Do you mean that, if you swim are in a 25 yard pool, you swim down and back, and it tells you 75 yards? Or do you mean, when you finish your entire session, say 1900 yards, it tells you 1925?

      I know that what I finally did was use the lap button to start and stop each interval. In other words, I rely on it to detect my turns, but I tell it when I started and stopped swimming the interval. For example, if swimming 3×100, I would do this:
      (this assumes I already started with warmups etc)
      Push Lap button, Start swimming
      100 yards (2 laps or 4 lengths) later, hit lap button to tell it that interval is over
      The for the next interval: hit lap button, start swimming, etc.
      (3 times total)

      The watch is smart enough to recognize the difference between a swim interval and a rest interval and they will show up in the summaries and Garmin Connect as such.

      Don’t know if that helps. I may be practicing with both watches in the pool this weekend before the session! 😉

    • Yes – every so often I get 75 yards on a 50 yard lap. It’s not every time, and my swimming has gotten smooth enough that I tend to not have moments where I stop to cough out water or something mid-length. (I understand that any variance in my swim pattern will cause it to trigger a new length.) So, for a swim that showed on my watch as being 1800 yards, I only actually had 1700 yards based on the method of using the lap button as you mentioned below. By using the lap button, I can get home and check the number of laps to see what I’ve done, but during the swim, it’s a little bit of a guessing game, as I tend to forget what the watch displayed the last time I looked at it.

    • Terri – thanks for specifying which power meter you have, that helps.

      Try this:
      Spin the pedal to wake up the power meter
      “…” button over to the “Menu” screen
      -> “Settings”
      -> “Sensors and accessories”
      Scroll down to your power meter (should say “PWR – a number” unless you already gave it a name, then it would be “PWR – the name you gave it”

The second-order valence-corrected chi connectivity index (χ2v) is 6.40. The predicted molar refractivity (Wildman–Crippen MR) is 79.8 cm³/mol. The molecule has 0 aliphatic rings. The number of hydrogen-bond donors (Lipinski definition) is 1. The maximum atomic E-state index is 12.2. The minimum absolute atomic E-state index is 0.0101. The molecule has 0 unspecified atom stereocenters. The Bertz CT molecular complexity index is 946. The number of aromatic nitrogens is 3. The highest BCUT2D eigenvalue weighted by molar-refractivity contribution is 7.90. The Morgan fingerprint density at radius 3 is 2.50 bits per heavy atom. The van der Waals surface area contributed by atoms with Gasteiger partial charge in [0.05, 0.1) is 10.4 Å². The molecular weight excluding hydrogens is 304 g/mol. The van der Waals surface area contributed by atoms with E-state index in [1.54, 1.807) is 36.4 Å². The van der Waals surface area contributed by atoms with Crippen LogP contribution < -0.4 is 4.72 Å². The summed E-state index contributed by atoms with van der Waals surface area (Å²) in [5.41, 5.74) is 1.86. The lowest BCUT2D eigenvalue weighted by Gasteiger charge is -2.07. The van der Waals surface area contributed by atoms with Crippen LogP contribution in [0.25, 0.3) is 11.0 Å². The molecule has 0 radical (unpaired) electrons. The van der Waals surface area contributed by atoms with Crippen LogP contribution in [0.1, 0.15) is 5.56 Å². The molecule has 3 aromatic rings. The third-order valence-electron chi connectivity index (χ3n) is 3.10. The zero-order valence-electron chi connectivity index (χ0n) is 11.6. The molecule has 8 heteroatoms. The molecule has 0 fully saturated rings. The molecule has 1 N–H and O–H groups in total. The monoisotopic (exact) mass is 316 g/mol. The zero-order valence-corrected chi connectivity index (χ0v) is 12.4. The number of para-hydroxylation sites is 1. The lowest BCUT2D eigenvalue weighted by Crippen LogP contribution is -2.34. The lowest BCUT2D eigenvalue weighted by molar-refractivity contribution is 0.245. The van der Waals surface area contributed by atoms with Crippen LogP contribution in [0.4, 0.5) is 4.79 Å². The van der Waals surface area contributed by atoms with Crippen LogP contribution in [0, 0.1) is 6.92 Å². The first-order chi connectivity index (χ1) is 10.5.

-> in those power meter settings you should find “Calibrate” and can use that to manually tell it to calibrate.

      (1) In the settings for your power meter, you may find other options (such as setting crank length). See if there may be one for setting it to prompt you each time.
      (2) On the Garmin power meter and the 920, the automatic calibrate prompt (like we had on the 910) only comes up when the power meter thinks it needs calibrating, such as after the batteries are changed. Possibly the Quarq may do the same now. You may need to check to see if you have the latest software in the Quarq. If so, then it is best of both worlds – you can do it manually whenever you want with a few button pushes, but otherwise it will bother you only when it needs it.

      Hope that helps!


    • Hi, Peter,

      Are you asking, how do you tell it whether you want measure and display speed from the wheel (speed) sensor versus using the GPS-derived speed?

      One of the good things about the later software in the watches is that it looks for what is available and use the best available data. For example, if you are outside riding and it has both the GPS and the speed sensor, it will use GPS for distance and the speed sensor for speed. In other words, in general, you just let it figure it out and just ride!

      I will look to see how that can be overridden.

      Another example is cadence. I have both a pedal-based power meter and the combined cadence/speed sensor. Both of those provide cadence. It picks cadence from the power meter (possible so it will be “perfectly” in sync with the power data, but that’s just a guess). If the power meter drops out (that used to happen before they updated the firmware), then after a couple of seconds it would start using the cadence/speed sensor.

      Older devices you have to “help out”. For example, my Edge 510, if I’m inside on the trainer I have to tell it to shut the GPS off.